Tax Talk: VAT – exiting the business
Selling up and leaving all your troubles behind for someone else is not always possible. Particularly when it comes to VAT. Here’s what to look out for.
Nowadays, many businesses have little (if anything) in writing from HMRC to confirm the VAT treatment of their transactions is correct. This means the tax adviser reviewing the business as part of the transaction’s due diligence often identifies potential VAT errors. If these are detected by HMRC, they could lead to a retrospective VAT demand plus interest and/or penalties.
If a potential VAT exposure is identified, it may cause problems (depending on the amount involved) for the seller that may include one or more of the following:
- a reduction in sale proceeds
- tax liability insurance having to be taken out
- monies being held in escrow for a period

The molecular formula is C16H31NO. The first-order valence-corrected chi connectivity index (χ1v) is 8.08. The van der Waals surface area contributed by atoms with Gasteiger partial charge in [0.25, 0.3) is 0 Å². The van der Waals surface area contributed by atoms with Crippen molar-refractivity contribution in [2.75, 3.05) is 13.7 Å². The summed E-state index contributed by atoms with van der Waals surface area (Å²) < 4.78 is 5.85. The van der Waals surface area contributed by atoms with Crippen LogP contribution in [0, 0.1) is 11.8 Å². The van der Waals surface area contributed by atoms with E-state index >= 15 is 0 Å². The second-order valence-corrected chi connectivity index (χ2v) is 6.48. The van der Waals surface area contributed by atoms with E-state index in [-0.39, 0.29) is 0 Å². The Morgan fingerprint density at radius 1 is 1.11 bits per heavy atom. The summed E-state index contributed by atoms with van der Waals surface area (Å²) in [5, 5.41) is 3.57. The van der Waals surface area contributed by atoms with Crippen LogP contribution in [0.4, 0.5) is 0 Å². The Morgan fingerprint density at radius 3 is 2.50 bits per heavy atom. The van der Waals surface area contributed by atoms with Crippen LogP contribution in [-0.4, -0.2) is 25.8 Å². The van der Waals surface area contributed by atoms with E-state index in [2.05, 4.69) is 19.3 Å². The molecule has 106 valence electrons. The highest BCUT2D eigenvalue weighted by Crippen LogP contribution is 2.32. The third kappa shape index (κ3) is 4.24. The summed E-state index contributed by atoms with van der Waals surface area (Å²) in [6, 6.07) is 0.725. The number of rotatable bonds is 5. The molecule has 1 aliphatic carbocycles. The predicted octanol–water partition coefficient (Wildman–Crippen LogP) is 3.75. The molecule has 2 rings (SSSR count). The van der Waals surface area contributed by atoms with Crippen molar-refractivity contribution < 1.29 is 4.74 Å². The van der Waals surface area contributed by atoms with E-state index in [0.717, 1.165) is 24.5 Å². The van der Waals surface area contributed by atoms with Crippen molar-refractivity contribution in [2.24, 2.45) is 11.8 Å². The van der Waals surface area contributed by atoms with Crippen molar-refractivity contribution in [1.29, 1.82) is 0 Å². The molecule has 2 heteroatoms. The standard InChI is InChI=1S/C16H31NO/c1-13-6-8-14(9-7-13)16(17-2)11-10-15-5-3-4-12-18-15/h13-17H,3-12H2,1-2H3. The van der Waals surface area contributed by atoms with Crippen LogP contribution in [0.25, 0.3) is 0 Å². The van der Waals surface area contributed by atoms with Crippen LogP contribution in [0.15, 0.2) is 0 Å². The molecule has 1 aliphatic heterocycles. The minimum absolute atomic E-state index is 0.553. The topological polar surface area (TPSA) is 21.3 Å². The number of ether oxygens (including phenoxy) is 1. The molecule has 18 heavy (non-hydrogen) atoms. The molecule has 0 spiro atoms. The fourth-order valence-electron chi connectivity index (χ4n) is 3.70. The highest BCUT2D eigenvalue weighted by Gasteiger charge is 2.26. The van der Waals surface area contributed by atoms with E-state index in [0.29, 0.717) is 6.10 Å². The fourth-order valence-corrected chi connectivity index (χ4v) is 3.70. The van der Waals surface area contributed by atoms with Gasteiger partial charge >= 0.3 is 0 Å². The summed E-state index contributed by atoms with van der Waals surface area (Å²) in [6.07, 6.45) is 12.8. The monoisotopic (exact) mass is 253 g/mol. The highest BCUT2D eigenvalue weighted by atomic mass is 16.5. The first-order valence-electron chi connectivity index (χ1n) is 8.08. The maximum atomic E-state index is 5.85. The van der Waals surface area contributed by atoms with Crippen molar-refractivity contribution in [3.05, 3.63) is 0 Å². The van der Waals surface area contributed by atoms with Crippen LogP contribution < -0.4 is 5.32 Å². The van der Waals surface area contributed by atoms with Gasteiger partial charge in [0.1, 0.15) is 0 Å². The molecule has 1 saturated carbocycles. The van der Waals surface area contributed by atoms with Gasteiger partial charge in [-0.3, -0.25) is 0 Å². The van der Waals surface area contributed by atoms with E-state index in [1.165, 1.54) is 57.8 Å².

- having to obtain written HMRC rulings
- having to correct errors and notify HMRC
- having to correct VAT record-keeping deficiencies, (eg obtaining and retaining evidence that goods sold have been exported outside the UK, obtaining VAT invoices from suppliers)
Sometimes the VAT issue is so significant that the sale of the business is delayed or even stopped altogether. A typical example is a business that is not VAT registered because it considers that it only makes VAT-exempt supplies. But the due diligence then finds the business should have registered for (and accounted to HMRC for) VAT from a date several years ago for either of the following reasons:
- Purchasing services from non-UK suppliers where those services would have been subject to VAT had they been provided by UK suppliers
- Recharging costs between group companies where HMRC might argue that VAT-able supplies have been made by one group company (eg the holding company) to another (eg the one making VAT-exempt supplies that cannot recover any VAT on its costs under VAT law).
Bearing all this in mind, if you are considering selling up and/or engaging with a new investor or lender in the near future, we recommend you undergo a practice-run VAT due diligence exercise right away. Then, if any VAT issues are identified, you can correct them now before they potentially derail or delay a future sale of, or investment in, your business.
If you would like further advice on VAT in these circumstances, please contact Mark Ellis or your usual PKF contact.